Wiped transferred outline away a bit so that it's easier to paint over. The burnt sienna contrasts the turquoise and is going to make a neat underpainting. I did this with my Bottle Fly so it's pretty much guaranteed to work. When I apply the turquoise paint colour, I will do so with scratchy brush strokes and a palette knife so as to allow the underpainting to shimmer through. The most important thing though, is to make sure that this underpainting is exactly the right value. If you are tone blind, the monochrome setting on your camera can help you out. But really, if you're tone blind, take up macrame or ice-sculpting or something.
If you look really close you might be able to make out two giant arrows that are pointing at two gobs of paint. The gobs of paint are turquoise that I have mixed up to match the still life set up. I have smeared them onto the still-wet underpainting to see if the values sit right.
Start of ebauche.
The skull was painted, oh, a couple more times. For the final pass I switched to lead white. As you can see I fudged the table top to make it about three times as thick as in the set up, and for interest's sake I added a keyhole, so ta-da, it is now a chest that the skull is resting on. This is the first still life that I have completed from natural light and I finally have the warm-cool balance that I've been trying to achieve. Time to go smash all my fluorescent light bulbs.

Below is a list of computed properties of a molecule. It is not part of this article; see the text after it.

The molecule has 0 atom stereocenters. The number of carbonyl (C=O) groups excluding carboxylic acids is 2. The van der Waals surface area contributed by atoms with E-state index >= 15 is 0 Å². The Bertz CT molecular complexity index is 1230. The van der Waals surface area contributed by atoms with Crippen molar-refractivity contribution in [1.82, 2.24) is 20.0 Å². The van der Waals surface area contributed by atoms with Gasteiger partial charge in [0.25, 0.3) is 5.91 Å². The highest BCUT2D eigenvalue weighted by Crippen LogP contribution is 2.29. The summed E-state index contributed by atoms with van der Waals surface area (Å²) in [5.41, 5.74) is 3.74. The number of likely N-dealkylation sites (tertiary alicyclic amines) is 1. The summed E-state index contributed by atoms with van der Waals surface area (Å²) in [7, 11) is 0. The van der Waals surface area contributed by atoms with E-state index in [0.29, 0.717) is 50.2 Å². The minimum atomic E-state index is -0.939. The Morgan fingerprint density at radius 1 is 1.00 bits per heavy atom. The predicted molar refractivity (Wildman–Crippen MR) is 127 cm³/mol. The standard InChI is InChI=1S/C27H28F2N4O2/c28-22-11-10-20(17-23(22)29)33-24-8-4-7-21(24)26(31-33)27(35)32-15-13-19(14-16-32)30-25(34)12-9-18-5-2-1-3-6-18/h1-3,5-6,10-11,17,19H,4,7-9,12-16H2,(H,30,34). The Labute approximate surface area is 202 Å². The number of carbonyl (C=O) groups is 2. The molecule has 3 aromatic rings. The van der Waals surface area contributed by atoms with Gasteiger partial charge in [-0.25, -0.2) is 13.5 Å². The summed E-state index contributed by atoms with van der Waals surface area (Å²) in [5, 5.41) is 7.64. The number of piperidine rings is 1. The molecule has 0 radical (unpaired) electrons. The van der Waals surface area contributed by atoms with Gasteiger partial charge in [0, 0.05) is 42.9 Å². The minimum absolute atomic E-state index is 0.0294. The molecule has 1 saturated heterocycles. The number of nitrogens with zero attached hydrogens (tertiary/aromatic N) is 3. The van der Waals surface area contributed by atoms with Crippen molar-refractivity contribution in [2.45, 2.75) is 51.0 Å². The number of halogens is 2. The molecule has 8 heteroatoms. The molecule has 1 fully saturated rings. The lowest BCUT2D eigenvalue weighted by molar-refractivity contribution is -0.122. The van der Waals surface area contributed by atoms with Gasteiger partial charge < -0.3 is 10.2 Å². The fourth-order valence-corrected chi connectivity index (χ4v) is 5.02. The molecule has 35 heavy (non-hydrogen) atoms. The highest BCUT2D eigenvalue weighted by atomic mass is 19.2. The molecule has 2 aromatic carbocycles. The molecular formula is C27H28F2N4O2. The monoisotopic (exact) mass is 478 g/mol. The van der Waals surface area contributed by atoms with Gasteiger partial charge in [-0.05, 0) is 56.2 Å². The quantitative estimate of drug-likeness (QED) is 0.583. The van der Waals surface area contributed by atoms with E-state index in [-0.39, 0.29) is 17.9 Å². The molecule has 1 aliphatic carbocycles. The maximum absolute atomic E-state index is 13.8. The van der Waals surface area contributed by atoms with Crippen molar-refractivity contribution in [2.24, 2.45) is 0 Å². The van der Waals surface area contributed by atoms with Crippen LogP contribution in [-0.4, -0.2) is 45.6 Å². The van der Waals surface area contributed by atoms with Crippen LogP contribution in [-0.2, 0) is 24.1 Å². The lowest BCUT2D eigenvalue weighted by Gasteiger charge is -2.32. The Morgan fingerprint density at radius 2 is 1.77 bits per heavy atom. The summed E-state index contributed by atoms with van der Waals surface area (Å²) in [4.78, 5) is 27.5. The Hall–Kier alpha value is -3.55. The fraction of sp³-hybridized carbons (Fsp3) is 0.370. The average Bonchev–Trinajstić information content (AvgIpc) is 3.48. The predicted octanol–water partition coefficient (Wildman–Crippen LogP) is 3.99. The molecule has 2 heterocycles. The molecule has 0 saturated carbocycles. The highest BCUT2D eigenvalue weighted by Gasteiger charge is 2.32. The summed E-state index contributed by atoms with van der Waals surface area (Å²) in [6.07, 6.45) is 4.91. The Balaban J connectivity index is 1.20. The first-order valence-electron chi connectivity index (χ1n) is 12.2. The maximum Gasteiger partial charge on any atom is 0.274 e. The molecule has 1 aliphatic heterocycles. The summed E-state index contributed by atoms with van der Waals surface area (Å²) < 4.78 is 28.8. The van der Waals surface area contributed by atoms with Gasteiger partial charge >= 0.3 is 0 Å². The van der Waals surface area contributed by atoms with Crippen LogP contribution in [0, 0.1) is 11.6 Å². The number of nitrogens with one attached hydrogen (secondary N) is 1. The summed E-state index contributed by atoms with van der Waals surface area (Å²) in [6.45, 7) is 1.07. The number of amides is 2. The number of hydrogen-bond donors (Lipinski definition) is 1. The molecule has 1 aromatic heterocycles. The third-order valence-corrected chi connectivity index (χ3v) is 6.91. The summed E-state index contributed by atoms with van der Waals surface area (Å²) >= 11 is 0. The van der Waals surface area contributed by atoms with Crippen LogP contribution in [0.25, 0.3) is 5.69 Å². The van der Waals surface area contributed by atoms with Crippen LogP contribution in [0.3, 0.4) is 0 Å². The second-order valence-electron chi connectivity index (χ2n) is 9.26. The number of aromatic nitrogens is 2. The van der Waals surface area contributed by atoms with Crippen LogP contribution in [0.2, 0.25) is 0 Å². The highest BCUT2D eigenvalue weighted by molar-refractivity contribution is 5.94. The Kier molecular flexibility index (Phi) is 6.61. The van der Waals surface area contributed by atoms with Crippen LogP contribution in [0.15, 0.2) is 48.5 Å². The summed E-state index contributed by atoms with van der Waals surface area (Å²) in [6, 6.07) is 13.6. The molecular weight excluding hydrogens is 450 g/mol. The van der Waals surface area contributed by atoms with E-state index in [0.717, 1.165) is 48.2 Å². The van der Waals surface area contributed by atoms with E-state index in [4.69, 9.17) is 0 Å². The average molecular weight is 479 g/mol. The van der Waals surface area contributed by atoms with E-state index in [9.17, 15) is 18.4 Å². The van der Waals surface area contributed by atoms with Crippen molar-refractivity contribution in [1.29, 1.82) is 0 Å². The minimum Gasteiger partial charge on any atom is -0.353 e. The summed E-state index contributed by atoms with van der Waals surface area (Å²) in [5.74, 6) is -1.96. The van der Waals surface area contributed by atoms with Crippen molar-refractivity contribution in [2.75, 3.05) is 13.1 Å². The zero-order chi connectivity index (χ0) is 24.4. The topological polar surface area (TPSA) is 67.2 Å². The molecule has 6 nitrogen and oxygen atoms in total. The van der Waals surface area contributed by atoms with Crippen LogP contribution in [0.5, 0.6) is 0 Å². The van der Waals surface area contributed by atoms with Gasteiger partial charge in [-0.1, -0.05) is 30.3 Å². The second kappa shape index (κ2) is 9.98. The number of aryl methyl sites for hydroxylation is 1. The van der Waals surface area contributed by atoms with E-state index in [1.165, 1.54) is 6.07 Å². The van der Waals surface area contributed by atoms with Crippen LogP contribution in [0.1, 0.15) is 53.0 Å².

Ho-hum, here are the pre-mixed colours I used to paint my "whites."
So the painting's done now. Or is it? I have this dead dragonfly just lying around, all like, "So is there a reason you've been keeping me in a tupperware in the freezer for six months? Nah it's cool. Don't immortalize me if you don't want to. I'll be here the next time you go digging for frozen tater tots."